A type of electromagnetic field therapy called tumor-treating fields may help extend the lives of patients with a brain tumor who also undergo routine chemotherapy, early research suggests.
Researchers tested the therapy in people with glioblastoma -- one of the most devastating forms of brain cancer in adults. Most patients die within a year or two of diagnosis, and attempts to improve survival rates over the past decade have failed, the study, published in JAMA, points out.
Tumor-treating fields, also referred to as TTFields, work by selectively disrupting the division of cells by delivering low-intensity, intermediate-frequency alternating electric fields to the head. The device, which fits into a special backpack, contains electrodes which are attached to the patient's shaved scalp.
For the study, Dr. Roger Stupp of University Hospital Zurich and the University of Zurich, Switzerland, and his colleagues recruited 695 patients with glioblastoma from over 80 centers in the United States, Canada, Europe, Israel, and South Korea, who completed standard chemo and radiation therapy. The researchers randomly assigned 466 of the participants to receive treatment with TTFields plus the chemotherapy drug temozolomide, while the other 229 patients received temozolomide alone.
TTFields were administered continuously for 18 hours or more per day and temozolomide was given for five days of each 28-day cycle. The researchers followed up with patients at an average of 38 months. The study was funded by Novocure, an oncology company specializing in TTFields.
The results, which reflect an analysis of 210 of the participants treated with TTFields plus chemotherapy and 105 of those treated with the drug alone, found that those who underwent the electromagnetic therapy survived longer.
"Both progression-free survival, so the time until the tumor comes back, as well as overall survival is prolonged by a median of three months," Stupp said in a video provided by JAMA.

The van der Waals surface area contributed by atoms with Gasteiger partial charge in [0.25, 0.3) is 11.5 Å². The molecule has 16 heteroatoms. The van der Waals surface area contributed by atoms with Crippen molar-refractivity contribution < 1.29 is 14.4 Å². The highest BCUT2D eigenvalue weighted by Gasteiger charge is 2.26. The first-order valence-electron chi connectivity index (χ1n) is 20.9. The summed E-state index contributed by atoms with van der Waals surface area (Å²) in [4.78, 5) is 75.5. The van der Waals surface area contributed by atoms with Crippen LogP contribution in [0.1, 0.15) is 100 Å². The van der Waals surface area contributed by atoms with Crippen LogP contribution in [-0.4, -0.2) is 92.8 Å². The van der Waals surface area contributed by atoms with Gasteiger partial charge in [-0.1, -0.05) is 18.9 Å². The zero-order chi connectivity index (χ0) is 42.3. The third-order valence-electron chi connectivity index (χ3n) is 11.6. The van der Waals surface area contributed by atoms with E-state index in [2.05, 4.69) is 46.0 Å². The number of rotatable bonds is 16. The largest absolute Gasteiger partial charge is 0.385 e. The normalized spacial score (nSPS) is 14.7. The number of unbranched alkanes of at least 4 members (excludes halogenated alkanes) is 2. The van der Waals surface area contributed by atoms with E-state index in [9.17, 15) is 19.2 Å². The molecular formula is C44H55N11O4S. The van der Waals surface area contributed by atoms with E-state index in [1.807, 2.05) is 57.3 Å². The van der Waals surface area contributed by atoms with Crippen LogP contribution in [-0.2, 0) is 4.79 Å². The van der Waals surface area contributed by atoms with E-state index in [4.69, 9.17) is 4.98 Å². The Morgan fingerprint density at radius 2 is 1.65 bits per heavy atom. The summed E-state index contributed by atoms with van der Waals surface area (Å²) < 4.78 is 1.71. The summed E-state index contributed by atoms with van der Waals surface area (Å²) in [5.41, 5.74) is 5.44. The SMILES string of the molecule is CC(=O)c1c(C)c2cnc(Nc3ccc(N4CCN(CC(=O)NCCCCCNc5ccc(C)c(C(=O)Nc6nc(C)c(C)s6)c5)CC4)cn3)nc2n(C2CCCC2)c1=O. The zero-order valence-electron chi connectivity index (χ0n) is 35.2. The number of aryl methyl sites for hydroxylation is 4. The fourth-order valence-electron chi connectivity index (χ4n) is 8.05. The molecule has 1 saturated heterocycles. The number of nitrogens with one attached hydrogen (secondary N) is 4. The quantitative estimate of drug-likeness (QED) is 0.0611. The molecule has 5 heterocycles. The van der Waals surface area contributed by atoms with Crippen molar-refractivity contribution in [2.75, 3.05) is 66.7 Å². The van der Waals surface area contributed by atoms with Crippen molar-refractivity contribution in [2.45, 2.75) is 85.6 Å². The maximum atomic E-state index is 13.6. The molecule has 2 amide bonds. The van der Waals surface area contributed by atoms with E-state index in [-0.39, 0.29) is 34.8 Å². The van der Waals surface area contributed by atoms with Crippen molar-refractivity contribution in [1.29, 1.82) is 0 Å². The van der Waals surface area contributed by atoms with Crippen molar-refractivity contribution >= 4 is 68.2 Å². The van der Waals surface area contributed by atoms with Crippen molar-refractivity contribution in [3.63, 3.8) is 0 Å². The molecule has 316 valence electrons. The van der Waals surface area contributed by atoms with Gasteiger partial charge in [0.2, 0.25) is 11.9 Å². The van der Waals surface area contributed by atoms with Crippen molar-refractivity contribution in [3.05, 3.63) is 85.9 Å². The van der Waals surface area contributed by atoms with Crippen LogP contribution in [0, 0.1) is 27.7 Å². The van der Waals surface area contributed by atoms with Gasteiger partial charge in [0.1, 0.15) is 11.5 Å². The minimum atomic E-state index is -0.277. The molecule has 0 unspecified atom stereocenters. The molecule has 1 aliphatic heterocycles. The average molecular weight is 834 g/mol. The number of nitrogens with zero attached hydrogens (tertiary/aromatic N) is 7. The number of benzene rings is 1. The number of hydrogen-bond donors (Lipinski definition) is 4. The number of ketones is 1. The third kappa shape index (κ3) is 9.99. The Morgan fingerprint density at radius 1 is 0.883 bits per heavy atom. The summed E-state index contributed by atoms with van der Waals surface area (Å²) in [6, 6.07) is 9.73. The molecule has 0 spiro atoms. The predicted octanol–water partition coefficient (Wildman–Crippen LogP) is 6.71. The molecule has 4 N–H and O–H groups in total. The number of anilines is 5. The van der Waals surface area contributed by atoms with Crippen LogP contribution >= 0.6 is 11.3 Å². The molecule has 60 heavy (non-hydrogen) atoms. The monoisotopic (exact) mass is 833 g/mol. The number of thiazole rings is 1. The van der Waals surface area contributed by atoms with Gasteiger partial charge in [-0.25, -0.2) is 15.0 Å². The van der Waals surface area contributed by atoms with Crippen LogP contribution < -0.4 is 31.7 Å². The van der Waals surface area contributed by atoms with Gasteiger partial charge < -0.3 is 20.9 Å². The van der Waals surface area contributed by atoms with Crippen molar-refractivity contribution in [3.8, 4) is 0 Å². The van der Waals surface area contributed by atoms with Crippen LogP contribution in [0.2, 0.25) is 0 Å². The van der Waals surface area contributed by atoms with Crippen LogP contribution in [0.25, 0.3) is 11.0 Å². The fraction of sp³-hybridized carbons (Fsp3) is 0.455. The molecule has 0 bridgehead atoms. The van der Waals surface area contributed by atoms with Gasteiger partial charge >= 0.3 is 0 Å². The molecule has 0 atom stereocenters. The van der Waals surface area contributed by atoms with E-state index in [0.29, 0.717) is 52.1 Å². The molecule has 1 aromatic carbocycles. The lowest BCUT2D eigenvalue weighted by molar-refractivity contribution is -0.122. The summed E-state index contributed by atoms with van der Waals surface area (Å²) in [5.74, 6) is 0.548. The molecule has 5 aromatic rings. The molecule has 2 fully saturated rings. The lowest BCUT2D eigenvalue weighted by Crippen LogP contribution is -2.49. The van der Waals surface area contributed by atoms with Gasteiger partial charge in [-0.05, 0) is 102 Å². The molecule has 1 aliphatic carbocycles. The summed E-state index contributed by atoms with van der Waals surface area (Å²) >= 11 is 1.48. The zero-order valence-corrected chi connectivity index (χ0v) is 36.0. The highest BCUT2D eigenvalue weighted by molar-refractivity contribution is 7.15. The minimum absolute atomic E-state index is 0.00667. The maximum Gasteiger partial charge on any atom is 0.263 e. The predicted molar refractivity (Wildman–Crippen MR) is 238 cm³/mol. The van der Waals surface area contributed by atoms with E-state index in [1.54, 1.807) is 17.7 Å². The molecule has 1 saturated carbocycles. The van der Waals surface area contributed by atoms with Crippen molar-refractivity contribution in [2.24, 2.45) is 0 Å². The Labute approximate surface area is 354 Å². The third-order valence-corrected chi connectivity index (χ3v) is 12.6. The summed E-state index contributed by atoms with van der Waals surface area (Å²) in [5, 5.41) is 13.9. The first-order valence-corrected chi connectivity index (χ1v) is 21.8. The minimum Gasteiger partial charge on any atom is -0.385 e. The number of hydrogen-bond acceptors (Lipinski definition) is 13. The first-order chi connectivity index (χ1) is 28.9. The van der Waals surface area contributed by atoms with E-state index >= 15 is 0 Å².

The researchers said they hope the treatment will become more widely available. "Once we have sufficient follow-up for all 695 patients we should be able to better understand who are the patients who respond and benefit from the treatments and who are the ones who do not benefit," Stupp said in a recorded statement.
But in an accompanying editorial, Dr. John H. Sampson of Duke University noted that the research does not show exactly how TTFields work to treat tumors and how the treatment may leverage chemotherapy.
"Given the survival benefit reported in this study, it should now be a priority to understand the scientific basis for the efficacy of TTFields," he wrote. To do so, he called for the development of "robust and widely available large animal models for glioblastoma, which do not currently exist."
Sampson also expressed concern about the study design, saying "a survival benefit might be associated with use of this device if either the device works or it produces a type of adherence bias. There is no way to tell from this study."
In other words, patients who adhere to prescribed therapies are also more likely to exhibit other healthy behaviors that can affect their survival outcomes -- and that bias may be at play here.
As a result, "doubts may remain as to the true efficacy of this therapy," Sampson wrote.